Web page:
Archive for the ‘1980s’ Category

Tell the Wolves I’m Home by Carol Rifka Brunt is ostensibly about AIDS but equally TellTheWolvesImHomeimportantly it’s about siblings, how they feel about each other, what they do to each other, their hopes and dreams and needs. Fourteen year old June Elbus’ uncle Finn (her mother’s brother) is dying of AIDS. An artist, he embarks upon a portrait of June and her older sister Greta as a remembrance of him but also to ensure their togetherness. June is a naïve 14 year old and didn’t know anything about Finn’s boyfriend Toby until he shows up at the funeral. No one in the Elbus family will even acknowledge him.

June feels that she, more than anyone else, misses Finn. But when Toby contacts her and they meet secretly, it becomes apparent that Toby is hurting as much. Also, many of the things she attributed to Finn were really done by Toby. When June realizes that Toby has AIDS and is critically ill, she tries to fulfill Finn’s wish that she befriend and take care of Toby who has no one.  But it’s tough while her family believes that Toby was the person who got Finn sick in the first place.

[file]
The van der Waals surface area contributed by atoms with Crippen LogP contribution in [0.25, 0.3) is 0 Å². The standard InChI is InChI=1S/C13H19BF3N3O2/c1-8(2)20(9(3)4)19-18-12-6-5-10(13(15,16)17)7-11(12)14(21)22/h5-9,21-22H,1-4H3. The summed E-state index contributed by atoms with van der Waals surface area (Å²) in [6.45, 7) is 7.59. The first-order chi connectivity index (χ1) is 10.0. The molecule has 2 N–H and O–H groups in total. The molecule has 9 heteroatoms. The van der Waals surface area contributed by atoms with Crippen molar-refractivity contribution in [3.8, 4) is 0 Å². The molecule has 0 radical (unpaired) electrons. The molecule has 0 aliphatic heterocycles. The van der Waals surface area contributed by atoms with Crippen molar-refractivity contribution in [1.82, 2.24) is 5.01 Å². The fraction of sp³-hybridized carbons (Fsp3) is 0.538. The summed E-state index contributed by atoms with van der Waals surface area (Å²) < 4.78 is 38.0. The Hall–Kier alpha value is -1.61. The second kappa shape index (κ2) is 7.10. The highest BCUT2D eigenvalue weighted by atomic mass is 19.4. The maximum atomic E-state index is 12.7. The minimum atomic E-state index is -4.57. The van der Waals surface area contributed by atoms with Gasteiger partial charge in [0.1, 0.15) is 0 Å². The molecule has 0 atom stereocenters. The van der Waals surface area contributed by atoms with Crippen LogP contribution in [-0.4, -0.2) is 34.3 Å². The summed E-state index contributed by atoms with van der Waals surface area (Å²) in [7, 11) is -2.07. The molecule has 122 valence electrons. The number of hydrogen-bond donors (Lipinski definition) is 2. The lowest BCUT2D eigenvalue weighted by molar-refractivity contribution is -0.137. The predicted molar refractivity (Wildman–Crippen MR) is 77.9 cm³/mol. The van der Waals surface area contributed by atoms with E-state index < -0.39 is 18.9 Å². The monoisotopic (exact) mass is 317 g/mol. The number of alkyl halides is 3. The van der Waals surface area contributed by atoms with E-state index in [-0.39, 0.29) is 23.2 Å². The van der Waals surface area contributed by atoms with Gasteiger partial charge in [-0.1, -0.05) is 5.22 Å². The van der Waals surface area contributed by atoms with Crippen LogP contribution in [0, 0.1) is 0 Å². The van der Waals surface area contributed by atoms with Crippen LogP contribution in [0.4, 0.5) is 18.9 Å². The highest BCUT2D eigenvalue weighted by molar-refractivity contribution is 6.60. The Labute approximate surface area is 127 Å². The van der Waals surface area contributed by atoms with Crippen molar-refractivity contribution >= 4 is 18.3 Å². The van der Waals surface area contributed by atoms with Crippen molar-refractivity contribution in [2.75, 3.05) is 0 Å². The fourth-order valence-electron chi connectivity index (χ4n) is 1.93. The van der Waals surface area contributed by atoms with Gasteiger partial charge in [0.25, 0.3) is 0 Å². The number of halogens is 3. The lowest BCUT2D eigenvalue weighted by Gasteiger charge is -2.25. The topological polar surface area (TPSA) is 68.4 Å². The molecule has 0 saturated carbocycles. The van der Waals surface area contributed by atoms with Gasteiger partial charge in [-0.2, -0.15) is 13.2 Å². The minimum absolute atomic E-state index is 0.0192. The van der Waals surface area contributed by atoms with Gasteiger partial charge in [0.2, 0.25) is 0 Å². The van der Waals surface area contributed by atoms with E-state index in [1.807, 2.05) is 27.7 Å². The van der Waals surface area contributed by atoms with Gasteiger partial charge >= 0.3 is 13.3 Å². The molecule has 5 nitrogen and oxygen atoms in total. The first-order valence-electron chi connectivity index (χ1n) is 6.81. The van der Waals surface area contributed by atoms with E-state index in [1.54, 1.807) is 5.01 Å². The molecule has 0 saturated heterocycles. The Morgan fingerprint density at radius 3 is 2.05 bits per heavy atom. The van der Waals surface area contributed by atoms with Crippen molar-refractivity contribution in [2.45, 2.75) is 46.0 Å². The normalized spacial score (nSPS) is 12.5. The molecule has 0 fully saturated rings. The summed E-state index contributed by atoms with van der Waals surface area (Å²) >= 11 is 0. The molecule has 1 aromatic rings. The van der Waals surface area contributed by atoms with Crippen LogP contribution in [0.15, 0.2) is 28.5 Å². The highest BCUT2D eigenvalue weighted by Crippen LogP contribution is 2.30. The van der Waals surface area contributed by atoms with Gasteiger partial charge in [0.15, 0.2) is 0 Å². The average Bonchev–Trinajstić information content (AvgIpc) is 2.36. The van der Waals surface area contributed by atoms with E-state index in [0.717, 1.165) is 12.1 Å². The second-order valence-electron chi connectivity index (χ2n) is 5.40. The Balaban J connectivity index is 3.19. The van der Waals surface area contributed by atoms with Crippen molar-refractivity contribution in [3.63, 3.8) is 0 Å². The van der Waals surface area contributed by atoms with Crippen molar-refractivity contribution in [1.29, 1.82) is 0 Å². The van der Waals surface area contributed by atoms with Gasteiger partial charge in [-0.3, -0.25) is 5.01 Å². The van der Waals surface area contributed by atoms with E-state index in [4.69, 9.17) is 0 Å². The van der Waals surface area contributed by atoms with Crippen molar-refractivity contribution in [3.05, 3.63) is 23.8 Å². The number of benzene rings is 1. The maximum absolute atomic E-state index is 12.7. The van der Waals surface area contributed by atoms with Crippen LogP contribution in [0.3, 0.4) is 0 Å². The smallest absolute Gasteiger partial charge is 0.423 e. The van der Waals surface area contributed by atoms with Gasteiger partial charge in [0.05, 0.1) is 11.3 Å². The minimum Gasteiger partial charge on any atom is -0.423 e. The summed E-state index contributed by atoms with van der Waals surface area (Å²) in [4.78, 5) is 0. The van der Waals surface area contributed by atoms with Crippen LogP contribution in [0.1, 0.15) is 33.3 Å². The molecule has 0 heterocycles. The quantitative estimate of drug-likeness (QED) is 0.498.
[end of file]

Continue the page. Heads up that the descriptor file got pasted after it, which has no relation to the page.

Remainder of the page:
While this back story which takes place in the mid 1980s when AIDS began to make its appearance, realistically portrays people’s ignorance of the disease, the real drama, the meat, in my mind is how Greta feels towards June as June gravitates towards Finn away from her. It also is about how Danni, June’s mother, feels when Finn as a young man goes off to see the world, leaving Danni at home.

I read somewhere that you shouldn’t use poignant in a review, but Tell the Wolves I’m Home is poignant at times. It is a wonderful tribute to siblings. It is a young girl’s desire to do the right thing amid the emotions of loss, the mixed signals of parents and an inner voice that really doesn’t know what’s right.

Tell the Wolves I’m Home is not my normal genre. A Facebook author friend recommended it and I’m glad. It will bring many of us back to a place we haven’t been in a very long time. It will also show you how far we’ve come…which is a good thing.

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